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Cuba to release 52 political prisoners

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Cuba to release 52 political prisoners


Independent journalist and prominent Cuban dissident Guillermo Fariñas has long been campaigning for the freedom of his compatriots.
In a desperate bid to get the world’s attention, he even put his own life on the line.
Fariñas embarked upon a 134 day-long hunger strike, only calling off his protest when the Cuban
government struck a prisoner release deal with the Catholic Church.
In total, 52 dissidents are due to be freed in the coming months.
They were among 75 political prisoners jailed during a 2003 crackdown by Fidel Castro.
Some have already arrived in Spain, which has agreed to recieve the former detainees, while several more are on their way.
Weak but triumphant, Fariñas spoke exclusively to Euronews.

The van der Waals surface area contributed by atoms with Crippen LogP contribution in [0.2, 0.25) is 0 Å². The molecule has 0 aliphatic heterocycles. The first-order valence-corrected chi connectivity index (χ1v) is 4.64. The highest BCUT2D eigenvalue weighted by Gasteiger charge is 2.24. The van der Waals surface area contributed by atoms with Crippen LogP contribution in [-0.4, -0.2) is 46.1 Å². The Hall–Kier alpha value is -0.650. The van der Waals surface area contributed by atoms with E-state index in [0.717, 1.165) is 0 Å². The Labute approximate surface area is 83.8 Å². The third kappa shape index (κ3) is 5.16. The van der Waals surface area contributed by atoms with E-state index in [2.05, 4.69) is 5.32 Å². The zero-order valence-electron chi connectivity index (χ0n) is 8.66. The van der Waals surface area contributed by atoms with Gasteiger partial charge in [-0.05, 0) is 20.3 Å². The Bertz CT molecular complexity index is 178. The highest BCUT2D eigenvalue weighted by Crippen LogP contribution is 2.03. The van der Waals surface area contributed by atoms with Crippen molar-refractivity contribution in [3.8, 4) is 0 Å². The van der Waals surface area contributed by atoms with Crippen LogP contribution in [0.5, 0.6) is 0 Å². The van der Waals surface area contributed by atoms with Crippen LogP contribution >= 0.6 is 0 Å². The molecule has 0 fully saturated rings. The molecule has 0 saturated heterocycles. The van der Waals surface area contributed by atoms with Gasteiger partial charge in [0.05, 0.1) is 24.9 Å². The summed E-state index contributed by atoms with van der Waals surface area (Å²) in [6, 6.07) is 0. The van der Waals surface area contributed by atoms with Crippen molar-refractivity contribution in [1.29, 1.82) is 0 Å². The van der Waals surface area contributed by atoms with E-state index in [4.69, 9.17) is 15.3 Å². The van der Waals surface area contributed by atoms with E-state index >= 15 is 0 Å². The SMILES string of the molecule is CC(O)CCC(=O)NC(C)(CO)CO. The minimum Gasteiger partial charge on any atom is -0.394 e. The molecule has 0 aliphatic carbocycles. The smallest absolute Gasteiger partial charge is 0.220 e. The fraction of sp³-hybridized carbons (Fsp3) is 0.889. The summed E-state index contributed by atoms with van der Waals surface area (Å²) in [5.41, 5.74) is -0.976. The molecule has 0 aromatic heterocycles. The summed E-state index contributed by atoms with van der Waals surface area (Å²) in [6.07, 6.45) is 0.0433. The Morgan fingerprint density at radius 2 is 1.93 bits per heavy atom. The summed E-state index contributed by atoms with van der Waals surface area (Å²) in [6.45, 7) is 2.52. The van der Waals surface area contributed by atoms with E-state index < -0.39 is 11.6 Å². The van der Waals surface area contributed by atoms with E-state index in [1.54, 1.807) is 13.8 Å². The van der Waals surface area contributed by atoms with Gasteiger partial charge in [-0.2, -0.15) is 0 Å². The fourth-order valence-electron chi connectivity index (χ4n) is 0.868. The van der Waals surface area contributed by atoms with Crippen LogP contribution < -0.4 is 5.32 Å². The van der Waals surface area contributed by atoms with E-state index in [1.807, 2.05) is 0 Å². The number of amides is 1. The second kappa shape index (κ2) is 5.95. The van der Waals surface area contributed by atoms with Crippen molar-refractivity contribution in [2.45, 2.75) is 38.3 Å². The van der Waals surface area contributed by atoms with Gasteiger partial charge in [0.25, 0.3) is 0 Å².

Guillermo Fariñas: “The regime pragmatically decided to try to clean up its image and, at the same time, try to convince the EU to ease off its collective stance towards the Cuban government, and also try to convince the US government to finally allow American tourists and citizens to travel freely to Cuba. That would bring between 6 and 8 million potential tourists. This is very important for the Cuban economy which is facing complete bankruptcy.”
Euronews asked him for his response to the release of the prisoners, specifically the fact that it has been reported they had to leave Cuba.
Guillermo Fariñas: “As far as I know the prisoners have not been forced to leave. 
“This is a peculiarity of the releases: it is, with all due respect, the Cardinal of the Catholic Cuban Church, Jaime Ortega, who proposed that they leave Cuba. When some of the prisoners refused, he explained to them that they have the right to do so and that within three or four months they will be back home if they don’t want to leave Cuba. So, it is important to underline that it is not the repressors, the state security officials, who want them to leave but the Catholic hierarchy who thinks it is for the best.”

To find out more, listen to the interview in full with Guillermo Fariñas in Spanish on our website

Every story can be told in many ways: see the perspectives from Euronews journalists in our other language teams.

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